One preferred composition of this invention is shown in Example 1 below.
In one embodiment of this invention, a method for preparing a reaction mixture for polymerase chain reaction of two or more target DNA's comprises:
A) choosing a set of primers for each distinct target DNA, the primers in each set chosen to be specific to and hybridizable with nucleic acid sequences which are in opposing strands of a distinct target DNA and which are separated from each other along the opposing strands of the distinct target DNA by from 90 to 400 nucleotides
each of the primers in each primer set having a Tm within the range of from about 65 to about 74° C., all of the primer Tm's being within about 5° C. of each other, and the primers in each set having nucleotide lengths which differ from each other by no more than 5 nucleotides,
the Tm's being calculated using the formula:
T m(° C.)=67.5+0.34(% G+C)−395/N
wherein G and C represent the number of guanine and cytosine nucleotides, respectively, and N represents the total number of nucleotides, and
B) mixing the sets of primers chosen in step A) with:
a thermostable DNA polymerase in an amount of from about 0.1 to about 50 units/100 μl,
a DNA polymerase cofactor in an amount of from about 2 to about 15 mmolar, and
each of dATP, dCTP, dGTP and dTTP present in an amount of from about 0.25 to about 3.5 mmolar,
wherein each of the primers is present in the mixture at a concentration of at least about 0.075 μmolar.
A target nucleic acid can be obtained from any of a variety of sources as noted above, such as a whole blood sample. Generally, it is extracted in some manner to make it available for contact with the primers and other PCR reagents. This usually means removing unwanted proteins and cellular matter from the specimen in a suitable manner. Various procedures are known in the art, including those described by Laure et al in The Lancet, pp. 538-540 (Sep. 3, 1988), Maniatis et al, Molecular Cloning: A Laboratory Manual, pp. 280-281 (1982), Gross-Belland et al in Eur.J.Biochem., 36, 32 (1973) and U.S. Pat. No. 4,965,1B8. Extraction of DNA from whole blood or components thereof are described, for example, in EP-A-0 393 744 (published Oct. 24, 1990), Bell et al, Proc. Natl. Acad. Sci. USA, 78(9), pp. 5759-5763 (1981) and Saiki et al, Bio/Technology, 3, pp. 1008-1012 (1985).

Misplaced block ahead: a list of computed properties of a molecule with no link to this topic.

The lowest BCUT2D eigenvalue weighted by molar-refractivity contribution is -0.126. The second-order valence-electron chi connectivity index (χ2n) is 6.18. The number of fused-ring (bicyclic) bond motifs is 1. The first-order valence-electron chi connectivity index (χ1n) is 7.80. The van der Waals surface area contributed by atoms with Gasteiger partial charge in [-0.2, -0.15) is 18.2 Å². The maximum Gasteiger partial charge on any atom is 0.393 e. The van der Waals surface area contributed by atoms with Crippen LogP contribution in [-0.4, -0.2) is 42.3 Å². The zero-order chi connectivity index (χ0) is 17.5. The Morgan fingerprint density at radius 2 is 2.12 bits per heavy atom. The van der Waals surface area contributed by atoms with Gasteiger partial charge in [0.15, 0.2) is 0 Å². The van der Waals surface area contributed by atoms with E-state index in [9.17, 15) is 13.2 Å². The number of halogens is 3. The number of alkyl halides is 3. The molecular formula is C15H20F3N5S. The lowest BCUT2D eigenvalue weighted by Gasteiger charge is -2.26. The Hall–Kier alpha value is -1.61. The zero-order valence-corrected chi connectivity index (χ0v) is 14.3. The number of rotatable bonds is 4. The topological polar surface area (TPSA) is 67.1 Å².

Since the nucleic acid to be amplified and detected is usually in double stranded form, the two strands must be separated (that is, denatured) before priming can take place. This can occur during the extraction process, or be a separate step afterwards. Denaturation is accomplished using a heat treatment alone or in combination with any suitable other physical, chemical or enzymatic means as described in the art. Initial denaturation is generally carried out by heating the specimen suspected of containing the targeted nucleic acid at a first temperature of from about 85 to about 100° C. for a suitable time, for example from about 1 second to 3 minutes.
The denatured strands are then cooled to a temperature which is generally in the range of from about 55 to about 70° C. for priming the strands. The time needed for cooling the denatured strands will vary depending upon the type of apparatus used for the PCR process.
Once the denatured strands are cooled to the second temperature, the reaction mixture containing PCR reagents is incubated at a suitable temperature to effect formation of primer extension products. Generally, this temperature is at least about 50° C., and preferably in the range of from about 62 to about 75° C. The time for incubation can vary widely depending upon the incubation temperature and the length of extension products desired, but in preferred embodiments, it is from about 1 to about 120 seconds. Each cycle of PCR can be carried out using either two or three different temperatures, one for denaturation, and a second and/or third temperature for priming and/or primer extension product formation. That is, some PCR processes utilize a second temperature for priming and a third temperature for primer extension. Preferably, in the practice of this invention, the same temperature is used for both priming and primer extension.